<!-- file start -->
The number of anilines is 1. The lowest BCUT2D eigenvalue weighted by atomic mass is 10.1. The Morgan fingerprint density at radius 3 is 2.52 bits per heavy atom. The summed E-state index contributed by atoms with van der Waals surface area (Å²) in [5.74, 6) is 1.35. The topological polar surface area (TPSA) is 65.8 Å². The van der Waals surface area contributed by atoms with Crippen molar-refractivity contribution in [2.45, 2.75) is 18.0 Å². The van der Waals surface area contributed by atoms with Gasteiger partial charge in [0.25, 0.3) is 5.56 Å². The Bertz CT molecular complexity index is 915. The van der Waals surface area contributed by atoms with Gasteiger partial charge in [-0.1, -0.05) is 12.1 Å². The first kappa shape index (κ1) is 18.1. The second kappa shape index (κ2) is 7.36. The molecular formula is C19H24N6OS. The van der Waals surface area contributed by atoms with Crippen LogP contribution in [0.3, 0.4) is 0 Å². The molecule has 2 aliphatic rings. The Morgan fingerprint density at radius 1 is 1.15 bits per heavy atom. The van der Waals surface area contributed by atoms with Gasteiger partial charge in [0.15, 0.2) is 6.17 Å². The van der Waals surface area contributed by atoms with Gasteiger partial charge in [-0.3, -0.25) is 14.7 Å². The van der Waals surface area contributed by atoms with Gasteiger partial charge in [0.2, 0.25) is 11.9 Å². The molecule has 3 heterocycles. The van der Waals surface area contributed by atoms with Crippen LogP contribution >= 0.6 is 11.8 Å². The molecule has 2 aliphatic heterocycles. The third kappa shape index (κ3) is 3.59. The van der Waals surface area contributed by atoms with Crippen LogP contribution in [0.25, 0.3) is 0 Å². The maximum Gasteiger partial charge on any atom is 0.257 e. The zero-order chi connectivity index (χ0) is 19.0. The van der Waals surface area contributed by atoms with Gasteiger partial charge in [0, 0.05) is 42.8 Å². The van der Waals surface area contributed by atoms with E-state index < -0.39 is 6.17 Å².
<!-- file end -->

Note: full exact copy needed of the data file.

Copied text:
The number of anilines is 1. The lowest BCUT2D eigenvalue weighted by atomic mass is 10.1. The Morgan fingerprint density at radius 3 is 2.52 bits per heavy atom. The summed E-state index contributed by atoms with van der Waals surface area (Å²) in [5.74, 6) is 1.35. The topological polar surface area (TPSA) is 65.8 Å². The van der Waals surface area contributed by atoms with Crippen molar-refractivity contribution in [2.45, 2.75) is 18.0 Å². The van der Waals surface area contributed by atoms with Gasteiger partial charge in [0.25, 0.3) is 5.56 Å². The Bertz CT molecular complexity index is 915. The van der Waals surface area contributed by atoms with Gasteiger partial charge in [-0.1, -0.05) is 12.1 Å². The first kappa shape index (κ1) is 18.1. The second kappa shape index (κ2) is 7.36. The molecular formula is C19H24N6OS. The van der Waals surface area contributed by atoms with Crippen LogP contribution in [0.3, 0.4) is 0 Å². The molecule has 2 aliphatic rings. The Morgan fingerprint density at radius 1 is 1.15 bits per heavy atom. The van der Waals surface area contributed by atoms with Gasteiger partial charge in [0.15, 0.2) is 6.17 Å². The van der Waals surface area contributed by atoms with Gasteiger partial charge in [-0.3, -0.25) is 14.7 Å². The van der Waals surface area contributed by atoms with Gasteiger partial charge in [0.2, 0.25) is 11.9 Å². The molecule has 3 heterocycles. The van der Waals surface area contributed by atoms with Crippen LogP contribution >= 0.6 is 11.8 Å². The molecule has 2 aliphatic heterocycles. The third kappa shape index (κ3) is 3.59. The van der Waals surface area contributed by atoms with Crippen LogP contribution in [0.25, 0.3) is 0 Å². The maximum Gasteiger partial charge on any atom is 0.257 e. The zero-order chi connectivity index (χ0) is 19.0. The van der Waals surface area contributed by atoms with Gasteiger partial charge in [0, 0.05) is 42.8 Å². The van der Waals surface area contributed by atoms with E-state index < -0.39 is 6.17 Å².